If there is a silver lining to the increasingly ominous specter of a global financial meltdown and the far-reaching implications of Great Depression-like scenarios, it should be the opportunity to move from “greed economics” toward a global green economy. Global capitalism as we know it has imploded with the collapse of Lehman Brothers, Bear Sterns, Merrill Lynch and such other giant investment and insurance houses, and the future is frighteningly uncertain.
But if out of this mess the global economy is more decidedly weaned from the financial world’s propensity to “make money from the movement of money” (what, pray tell, do “derivative contracts” and other exotic futures instruments mean to the average citizen?) and shift it to the creation of new, real value — new technologies, innovative materials and industrial products that sustainably meet energy needs and address eco-efficiencies — then there is hope for economic renewal, and, indeed, a real chance to curb global warming. Jacques Attali, founding president of the European Bank for Reconstruction and Development, would call it a “Global New Deal.”
Countries with powerful reserves — China, Russia and other oil-producing countries — could well finance “greener” infrastructure projects, especially in sustainable and renewable energy, in the developing world to be built among others, by leading American companies. This would ignite broad growth in the “real economy” of actual production and human invention, argues Attali, who recently wrote the trenchant book “A Brief History of the Future.”
It is time leaders took the Herculean challenge of restoring balance in the larger economy and the underlying factors of ecology with the “urgency of now.” The $700-billion bailout of Wall Street is touted by the Bush government as “pivotal for Main Street jobs and homes.” But as several scientists would propound, such a bailout sum — or a fraction of it — will go a long way in “bailing out nature.”
Just think what wonders a hundred billion dollars can do to repair damaged ecosystems, restore biodiversity loss, curb pollution, support technological innovations and renewable energy use, and put in place mitigation measures for climate change — especially in the vulnerable regions of the developing world. Such environmental threats to human health, food security and continued access to clean water, after all, are inextricably tied to poverty indices and the incapacity of millions around the world to meet basic needs and attain higher standards of living.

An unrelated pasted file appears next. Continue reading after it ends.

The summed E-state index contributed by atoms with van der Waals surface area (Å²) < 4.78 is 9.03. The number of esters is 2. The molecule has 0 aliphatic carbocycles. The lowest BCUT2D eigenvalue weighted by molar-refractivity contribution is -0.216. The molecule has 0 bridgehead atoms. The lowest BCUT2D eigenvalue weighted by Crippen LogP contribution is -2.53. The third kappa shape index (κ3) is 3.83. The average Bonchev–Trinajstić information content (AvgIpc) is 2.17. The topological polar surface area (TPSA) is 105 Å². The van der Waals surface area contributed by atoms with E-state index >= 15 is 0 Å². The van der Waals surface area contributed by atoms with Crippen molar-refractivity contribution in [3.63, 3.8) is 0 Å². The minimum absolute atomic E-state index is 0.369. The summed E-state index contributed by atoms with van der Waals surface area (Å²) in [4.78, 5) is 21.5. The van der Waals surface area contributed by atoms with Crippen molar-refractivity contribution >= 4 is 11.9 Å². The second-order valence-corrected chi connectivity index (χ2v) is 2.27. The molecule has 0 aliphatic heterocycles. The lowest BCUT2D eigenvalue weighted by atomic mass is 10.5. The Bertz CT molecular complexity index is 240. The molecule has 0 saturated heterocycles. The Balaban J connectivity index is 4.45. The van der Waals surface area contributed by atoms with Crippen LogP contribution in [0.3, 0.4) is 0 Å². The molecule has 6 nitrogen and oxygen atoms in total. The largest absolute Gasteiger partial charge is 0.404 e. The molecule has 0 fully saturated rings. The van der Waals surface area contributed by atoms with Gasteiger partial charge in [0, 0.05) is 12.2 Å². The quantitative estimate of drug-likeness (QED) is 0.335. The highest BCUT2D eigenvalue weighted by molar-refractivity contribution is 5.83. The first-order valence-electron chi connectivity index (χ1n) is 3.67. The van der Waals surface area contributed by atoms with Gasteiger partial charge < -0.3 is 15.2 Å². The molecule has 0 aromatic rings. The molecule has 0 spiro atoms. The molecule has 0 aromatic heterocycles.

The contradictions of global capitalism have led to the crisis of overproduction, or as social scientists would have it, “overaccumulation” and “overcapacity” — the buildup of “tremendous productive capacity that outruns a population’s capacity to consume,” given widespread poverty and inequalities around the world that limit purchasing power and reduce overall profitability. Moreover, the financial economy of unbridled speculation or “squeezing value out of already created value,” as sociologist Walden Bello would describe it succinctly [Read Bello’s column], has only exacerbated volatilities in the world economy, such as crippling oil and food price crises; and have ultimately added to the ruin of the earth’s vital life-support systems of fresh water, clean air, the seas, forests and land.
In the wake of the largest financial collapse since 1929, this crisis should perforce move economic planning and activity toward what environmental/eco-efficiency advocates Dan Esty and Andrew Winston refer to in their book “Green to Gold”: the locating of sustainability and new green technologies at the center of business strategy and government policy. The future of humanity surely depends no less on how society embarks on a sustainable track with regard to both energy needs and environmental requirements.
This requires nothing short of folding environmental stewardship into corporate culture and the running of businesses. This likewise calls for increased and more effective global governance mechanisms and, yes, supranational responses. By necessity, governments and civil society actors will have to take larger roles, and what may have been a heretofore near-absolute faith in the self-correcting nature of free markets will require serious revisiting.